It was none of her business. But sometimes Priscilla missed her. Although they had been raised completely differently, they were more alike than Harriet and Kathleen. Priscilla had often let her read to her, and then they imagined together what it would be like to visit all those places that were mentioned in the books.

»Do you still need help?« Kathleen asked briefly and was relieved when Ada shook her head. She smiled before saying, »Well, I'll go and see Mother and try to persuade her to leave her room for dinner.«

Kathleen left the kitchen and went straight upstairs to her mother's bedroom. Shortly after James was born, Mary-Sue thought of having a room to herself. Kathleen didn't understand this either, but she didn't dare say anything. It was also incomprehensible to her why she refused to appoint a nurse for James because it didn't seem to Kathleen that her mother was very fond of the baby.

Tentatively she knocked at the bedroom door, and when she didn't get an answer for several seconds, she just stepped in. Her mother sat in an armchair by the only window and stared outside. James lay in his cradle and slept peacefully.

»Mother?« Kathleen asked quietly, but she still received no reaction. Slowly she stepped towards her mother to touch her shoulder. »You should eat something!«

Mary-Sue shook her head with empty eyes. Kathleen sighed and suddenly became angry. Whatever it was that put her mother in this state, it couldn't be right to neglect everything else.

»You will eat,« Kathleen decided and crossed her arms in front of her chest. »If not voluntarily, then I will feed you with it personally. So get dressed now! I expect you at the table for dinner. I will take James with me so you will have time to get ready.«

Mary-Sue frowned and looked at Kathleen longingly from her grey-blue eyes. The same eyes that Harriet and Margaret had. Robert's eyes, like hers, were a little brighter. Kathleen seemed to be seeing them for the first time.

»For dinner, Mother,« Kathleen explained briefly, then went over to the cradle to pick up her little brother. As she left the bedroom, she carried within her the hope that her mother would appear at dinner.

 

She never showed up. When the food was served, there was no sign of her mother. Kathleen thought for a moment whether she should go to her again to talk to her conscience, but instead, she went to the kitchen to have a tray of food prepared for her mother.

While she asked Harriet to look after James and tried to ignore her sister's complaining, she finally wondered what she could do to bring her mother to her senses finally. Her father was still not back, and Robert was still grumpy because he had not been allowed to accompany him. Kathleen felt slightly overwhelmed and already felt a headache coming on.

As she left the kitchen with the tray in her hands, Ada came towards her and looked at her sternly. »No, Miss Kathleen, you're going to eat,« she said. »I'll take the food to Miss Sue and help her.« She didn't object but smiled gratefully and let the tray come out of her hands. Perhaps her mother listened more to Ada.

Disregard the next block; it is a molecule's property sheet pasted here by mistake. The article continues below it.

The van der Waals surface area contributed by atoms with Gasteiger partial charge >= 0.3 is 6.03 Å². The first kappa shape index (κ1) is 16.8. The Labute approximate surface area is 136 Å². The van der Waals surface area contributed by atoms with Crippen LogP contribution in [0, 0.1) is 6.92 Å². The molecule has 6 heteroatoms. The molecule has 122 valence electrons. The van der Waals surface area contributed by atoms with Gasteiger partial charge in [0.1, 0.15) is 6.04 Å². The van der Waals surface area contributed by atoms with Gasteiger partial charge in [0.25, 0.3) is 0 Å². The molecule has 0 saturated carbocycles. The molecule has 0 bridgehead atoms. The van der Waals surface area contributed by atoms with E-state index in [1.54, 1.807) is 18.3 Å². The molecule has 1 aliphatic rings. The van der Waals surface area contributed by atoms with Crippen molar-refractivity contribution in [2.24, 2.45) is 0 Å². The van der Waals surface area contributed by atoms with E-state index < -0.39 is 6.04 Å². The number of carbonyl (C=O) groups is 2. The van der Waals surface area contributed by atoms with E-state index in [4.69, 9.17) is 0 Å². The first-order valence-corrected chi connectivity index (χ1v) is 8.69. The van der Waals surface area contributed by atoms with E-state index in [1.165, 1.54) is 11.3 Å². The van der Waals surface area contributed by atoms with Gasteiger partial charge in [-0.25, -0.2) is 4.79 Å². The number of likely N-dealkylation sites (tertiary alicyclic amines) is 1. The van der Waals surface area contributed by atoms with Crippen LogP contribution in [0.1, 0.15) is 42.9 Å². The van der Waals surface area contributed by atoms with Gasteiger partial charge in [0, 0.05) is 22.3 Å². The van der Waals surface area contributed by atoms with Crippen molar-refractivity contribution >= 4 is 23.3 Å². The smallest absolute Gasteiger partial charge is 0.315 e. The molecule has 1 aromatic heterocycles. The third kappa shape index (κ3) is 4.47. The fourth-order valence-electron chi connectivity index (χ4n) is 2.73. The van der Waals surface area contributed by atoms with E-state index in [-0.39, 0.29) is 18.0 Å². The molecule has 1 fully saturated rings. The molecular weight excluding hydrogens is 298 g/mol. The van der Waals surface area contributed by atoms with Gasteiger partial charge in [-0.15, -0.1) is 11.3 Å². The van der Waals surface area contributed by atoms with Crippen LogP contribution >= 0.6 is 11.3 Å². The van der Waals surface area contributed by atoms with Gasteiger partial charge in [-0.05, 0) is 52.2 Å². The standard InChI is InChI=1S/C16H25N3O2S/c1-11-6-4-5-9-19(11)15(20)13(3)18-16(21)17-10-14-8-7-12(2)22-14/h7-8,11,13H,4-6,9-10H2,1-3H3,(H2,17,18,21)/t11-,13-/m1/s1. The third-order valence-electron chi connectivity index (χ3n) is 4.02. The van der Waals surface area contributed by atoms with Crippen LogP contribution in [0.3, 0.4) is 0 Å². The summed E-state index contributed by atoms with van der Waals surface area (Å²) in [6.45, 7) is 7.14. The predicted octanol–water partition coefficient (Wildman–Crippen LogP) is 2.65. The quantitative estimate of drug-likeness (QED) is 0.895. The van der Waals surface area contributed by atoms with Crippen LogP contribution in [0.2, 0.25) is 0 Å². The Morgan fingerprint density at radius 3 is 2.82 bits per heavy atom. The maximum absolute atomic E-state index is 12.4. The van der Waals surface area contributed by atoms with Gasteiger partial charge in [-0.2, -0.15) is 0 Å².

»Thank you, Ada,« Kathleen muttered and then went back to her brothers and sisters.

The meal went quietly. She was grateful for it, as the pain in her head increased in intensity. As soon as Kathleen entered the room, Harriet rushed towards her to push James into her arms. She felt she had cared for the baby enough.

James, fortunately, was a frugal baby. He was content to sleep in the arms of his sister. Kathleen used this to get something to eat. Margaret seemed disturbed because it was unusual for parents not to attend dinner.

»Eat a little, Mag,« Kathleen asked her. It was enough that her mother refused to eat. »Otherwise, you'll get sick.«

»But I'm not hungry,« said Margaret, looking at her plate with her nose turned up.

Kathleen sighed helplessly. »If you eat something, you may have another piece of the apple pie Ada baked today,« she suggested.

Her little sister thought about the suggestion for a moment. »No, I don't like it either,« Margaret decided. Kathleen shook her head.

»Let the silly goose alone. If she doesn't want to eat, it's her fault if she goes hungry tonight,« explained Harriet and looked poisonously at the youngest sister. Margaret stuck out her tongue.

»Stop it, both of you!« cried Kathleen. She tried to hit the tone her mother always had when she scolded them. She could not.

»What else?« Harriet asked and gleamed at her, amused. Unlike Margaret, she didn't mind her big sister telling her off.

»Otherwise, I will tell father about this,« replied Kathleen. She forced herself inside to remain calm.

»He won't do anything anyway,« Harriet countered. »He is far too busy talking about the war.«

Kathleen sighed heavily and pressed her lips together. »Just be quiet, Harriet. Keep your mouth shut for the rest of the evening,« she asked her more patiently than she felt.

Harriet laughed out loud. »Why? So you can go on imagining that you're in charge now?« she grinned, and Kathleen cost her all her self-control not to throw her sister to the ground to beat her. But perhaps if she was already taking over her mother's duties, she should punish her sister as her mother would for disobedience. When she opened her mouth to reply again, a loud bang sounded, under which the whole table seemed to shake.